On the heels of my recent car-free post, I’ve been reading lately about how the multi-story, suburban style parking structure at the East River Plaza in Harlem is shockingly empty. Now, the shock is on the part of the builder and owner of said parking lot, not of average New Yorkers, I’m sure. East River Plaza is a new-ish shopping center in East Harlem and I’ve been going to the Costco there for about a year, since I started needing large quantities of baking supplies. For a while, Costco was the only tenant but since this was designated as the landing spot of Manhattan’s first Target, I figured I’d be going there long into the future.
Well, to make a long story short, it’s a pain and a half to get there for those of us on the Upper West Side, because anything that involves a crosstown bus in Harlem will inevitably take years off your life. Years spent on that bus. Or waiting for that bus. Or waiting to get on that bus. But it is the only game in town as far as bulk groceries, so I do what I have to do. Today, I headed over there primarily to try the new Target but also picked up a few things at the Costco. In the future, when I need something from Target, I’ll be going back to the one in the Bronx which is a direct shot by subway. Target has a temporary shuttle (it goes till 8/22, a month after they opened) to hype the place but it only took me 1/3 of the way across 116th street, whereupon I waited 20 minutes for a bus, which is crazy in New York, sorry.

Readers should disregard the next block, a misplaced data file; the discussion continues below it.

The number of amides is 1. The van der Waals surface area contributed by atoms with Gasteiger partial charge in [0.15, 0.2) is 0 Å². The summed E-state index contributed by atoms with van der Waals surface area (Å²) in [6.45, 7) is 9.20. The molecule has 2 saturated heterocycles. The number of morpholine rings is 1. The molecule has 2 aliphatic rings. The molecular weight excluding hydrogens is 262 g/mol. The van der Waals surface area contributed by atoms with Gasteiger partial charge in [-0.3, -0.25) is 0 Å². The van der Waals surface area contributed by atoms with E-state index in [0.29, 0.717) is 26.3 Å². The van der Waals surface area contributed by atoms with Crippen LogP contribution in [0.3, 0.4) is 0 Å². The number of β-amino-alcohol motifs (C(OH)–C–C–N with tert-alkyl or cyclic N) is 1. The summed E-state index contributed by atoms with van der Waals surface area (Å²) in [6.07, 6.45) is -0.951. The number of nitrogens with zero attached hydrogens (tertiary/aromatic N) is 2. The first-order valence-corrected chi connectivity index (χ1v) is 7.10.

But while I was there, I checked out the parking lot which was indeed mostly empty while both Target and Costco were quite busy (there are other stores, Best Buy, Marshall’s, Petco…. I don’t know if they’re all open yet as they were on higher floors and I don’t care about any of them). If you’re wondering, Big Box Stores who insisted on the parking garage, how people are shopping, let me describe the following sights which I witnessed today to you:
- The family filling a little red wagon covered in a blanket.
- The lady walking down 117th Street with a ham under her arm.
- The shuttle, chock full of downtown types.
- The woman looking over the average supermarket size carts at Target in wonder, who said to me, “look how huge these are! They really want you to shop, don’t they?” (hint, if your customer is a person who has never seen a regular grocery cart before, she does not have a car.)
- The large family with each member carrying one bag.
- The innumerable little hand carts.
This all leads me to my letter:
I have a great idea for all those empty parking spots in your big ugly structure! Why not fill them with shuttles which will ferry us sans-automobiles across 116th St. to all our respective subway lines? It can be every 15 or 20 minutes; I realize 116th is crowded as it is. Then, at night, they can have that whole parking garage to themselves.
You may also want to think about selling little red wagons.
As for you, lady with ham, I’ll see you on the shuttle.